Are you as outraged as I am by the Westminster Council's controversial 3-2 vote on Aug. 26 to build a $1.6 million addition to City Hall?
Did the three councilmen -- Stephen R. Chapin Sr., Edward Calwelland William F. Haifley -- not learn anything from the tumultuous election last spring?
Has the public outcry over the building a new City Hall during the public budget hearing been forgotten?
Are they unaware that we are in an economic downturn?
Don't they know that spending reserve account money is a major factor in the state's budget surplus
of several hundred million dollars two years ago turning into a projecteddeficit of more than double that amount in the coming fiscal year?
Was the Stephen R. Chapin Sr. who justified his vote with, "If I had $1.6 million in place, designated for a building, this is the decision I would make" the same man, who -- as a candidate -- assured voters, "I'm tight with my money, and I'll be tight with the city's money"?
It certainly was the same Calwell and Haifley who, all along, prove that some elected officials can't leave taxpayers' money in the bank -- rather, they feel that it must be spent.
The two other council members, Kenneth Yowan and Rebecca A. Orenstein -- far and away the top vote-getters last spring -- kept their campaign promises. Both were vociferous in the opposition to the expansion during the campaign, immediately after being elected and once again on Aug. 26.
Mayor W. Benjamin Brown, who was away on a camping trip when the council acted last month, also was angry. In a press conference in his Emerald Hill office last Tuesday, he denounced the council's action and urged it to reconsider a decision that "didn't have to be made now."
"At the very least, I thought the council would consider the possibility of leasing space rather than building more of it," the mayor said, reiterating a previous stance.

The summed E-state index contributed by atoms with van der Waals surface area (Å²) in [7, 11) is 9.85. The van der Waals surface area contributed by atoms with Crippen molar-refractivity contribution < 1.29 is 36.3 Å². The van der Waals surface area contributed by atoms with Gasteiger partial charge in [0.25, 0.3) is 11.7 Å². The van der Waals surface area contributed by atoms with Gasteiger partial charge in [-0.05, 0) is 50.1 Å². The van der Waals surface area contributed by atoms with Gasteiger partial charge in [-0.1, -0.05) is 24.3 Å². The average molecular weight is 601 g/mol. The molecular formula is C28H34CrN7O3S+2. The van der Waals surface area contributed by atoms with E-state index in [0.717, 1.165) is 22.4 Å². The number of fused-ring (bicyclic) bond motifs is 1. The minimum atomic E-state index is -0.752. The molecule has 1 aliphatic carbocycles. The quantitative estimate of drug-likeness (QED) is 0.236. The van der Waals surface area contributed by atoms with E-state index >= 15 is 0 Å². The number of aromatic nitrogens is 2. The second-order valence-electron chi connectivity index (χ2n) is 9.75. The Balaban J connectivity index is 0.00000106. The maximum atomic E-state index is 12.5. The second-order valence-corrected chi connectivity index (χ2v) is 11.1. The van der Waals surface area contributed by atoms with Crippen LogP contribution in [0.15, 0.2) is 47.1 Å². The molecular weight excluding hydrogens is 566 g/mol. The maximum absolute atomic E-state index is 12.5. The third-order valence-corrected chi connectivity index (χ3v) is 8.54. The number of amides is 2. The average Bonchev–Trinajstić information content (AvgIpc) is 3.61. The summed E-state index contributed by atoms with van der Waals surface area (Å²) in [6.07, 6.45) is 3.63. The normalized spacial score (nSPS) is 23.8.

Many other people have been of the same mind -- that leasing was the direction in which council members were heading. Only 12 days before the Aug. 26 vote, the council had said it would look into possible options in the rental or purchasing markets.
And shortly after taking office, Chapin, Orenstein andYowan reversed their predecessors' decision to build onto Emerald Hill. At a June 10 meeting, all said they didn't want to see a new structure added to the historic mansion.
They also talked about havinga public hearing on any future discussions. Yet their Aug. 26 vote came without any advance notice to the public which elected them.
That also was reprehensible.
Also, keep in mind that this addition is only the first phase of a plan that would include construction of a 17,000-square-foot building, resulting in a price for the project of more than $3.4 million.
For while Chapin's motion contained the condition that the project not cost any additional taxpayer money, one has to wonder if you can believe he won't -- once again -- change his mind and ignore his promises down the road.
As resident Laurie Walters put it after the vote: "I sometimes wonder if anybody's listening to the public."